Recycling Should Take the Back Seat

There are six R words that I absolutely love: Rest, Relaxation, Resonance, Reduce, Reuse, and Recycle.

In this post, we’re going to focus on the last three- but you know we’ll definitely be diving into the others in different posts ;) 

The 3 Rs- we’ve all heard it, sometimes we even practice it, but, more often than not, it’s just an abbreviation for an ideology we only wished was practiced by all. So many of us feel like- “well, someone is doing it and that’ll be good enough” or “I’ll do it sometimes- it’s about progress, not perfection...right?”.

Yes, it is about progress, not perfection. But, let’s also not forget that “results come from what we do consistently, not what we do occasionally” (thanks for these reminders, Marie Forleo <3).

While we don’t need to be perfect about the RRR practices, we should be conscious of our choices in consumerism, with consideration for everything from production to post-consumption. This combined with an actual effort to reduce, reuse, and recycle can go an incredibly long way. 

This doesn’t need to be overly complicated or take up all your time. 

There are some simple ways you can reduce, reuse, and recycle without even thinking about it or changing your regular habits too much. Let’s take a look!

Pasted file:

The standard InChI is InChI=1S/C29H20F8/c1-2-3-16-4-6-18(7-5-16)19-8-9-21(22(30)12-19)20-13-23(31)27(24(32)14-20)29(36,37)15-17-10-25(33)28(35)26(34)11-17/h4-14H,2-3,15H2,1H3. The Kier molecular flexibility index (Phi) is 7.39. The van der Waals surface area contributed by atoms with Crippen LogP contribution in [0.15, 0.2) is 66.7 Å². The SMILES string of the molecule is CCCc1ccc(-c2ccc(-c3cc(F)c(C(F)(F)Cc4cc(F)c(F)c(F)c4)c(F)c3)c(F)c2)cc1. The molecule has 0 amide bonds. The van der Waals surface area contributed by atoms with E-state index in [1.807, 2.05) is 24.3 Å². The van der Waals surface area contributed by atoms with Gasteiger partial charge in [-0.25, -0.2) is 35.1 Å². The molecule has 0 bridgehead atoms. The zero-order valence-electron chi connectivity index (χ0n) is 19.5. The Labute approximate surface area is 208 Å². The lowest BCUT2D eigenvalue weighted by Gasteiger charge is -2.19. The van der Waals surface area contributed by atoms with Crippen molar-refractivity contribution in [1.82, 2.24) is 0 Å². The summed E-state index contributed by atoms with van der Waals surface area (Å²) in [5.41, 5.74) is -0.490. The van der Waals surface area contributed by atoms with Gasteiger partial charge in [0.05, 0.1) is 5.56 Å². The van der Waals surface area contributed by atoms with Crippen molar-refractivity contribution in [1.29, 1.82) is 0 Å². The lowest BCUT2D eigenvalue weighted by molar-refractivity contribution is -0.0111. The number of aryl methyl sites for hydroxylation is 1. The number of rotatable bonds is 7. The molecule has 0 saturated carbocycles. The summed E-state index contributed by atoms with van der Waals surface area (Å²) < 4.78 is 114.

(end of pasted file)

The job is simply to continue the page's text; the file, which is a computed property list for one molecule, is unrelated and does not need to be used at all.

1. Skip the produce bags. So what if a couple of things roll around in your cart for a bit. You’re going to throw that bag away as soon as you unpack your groceries. So, is it really necessary?                                                                                                                                                                           
  2. Opt for purchasing items that have recyclable, reusable, or compostable packaging; or, better yet, no packaging.                                                                                                                                                              
  3. Take your own containers to buy bulk items in the supermarket.                                                                                                                                             
  4. DIY. The more things you make at home, the less waste you’ll produce. We don’t always have time for this; but look at your daily practices and consumption and see what items you could make at home and store in a reusable container =D                                                                                                                                                                                                             
  5. Buy compostable materials from somewhere like BonnieBio. They have compostable produce and waste bags, as well as bioplastic wrap for food (like saran wrap), and more. I even re-wash the “plastic” wrap as it’s so sturdy. It saves money, and reduces unnecessary waste. There are also some brands on Amazon that have compostable zip-lock style bags for food storage.                                                                                                                                                                                                                                  
  6. When you order online, have your orders combined to reduce packaging. Sure, that may mean you wait an extra day or two for an item; but is that really going to impact your life that significantly? Sometimes the answer is yes- that’s ok. But when it’s “no”, select the “combine my orders” button on sites like and know you’ve practiced REDUCING without any effort.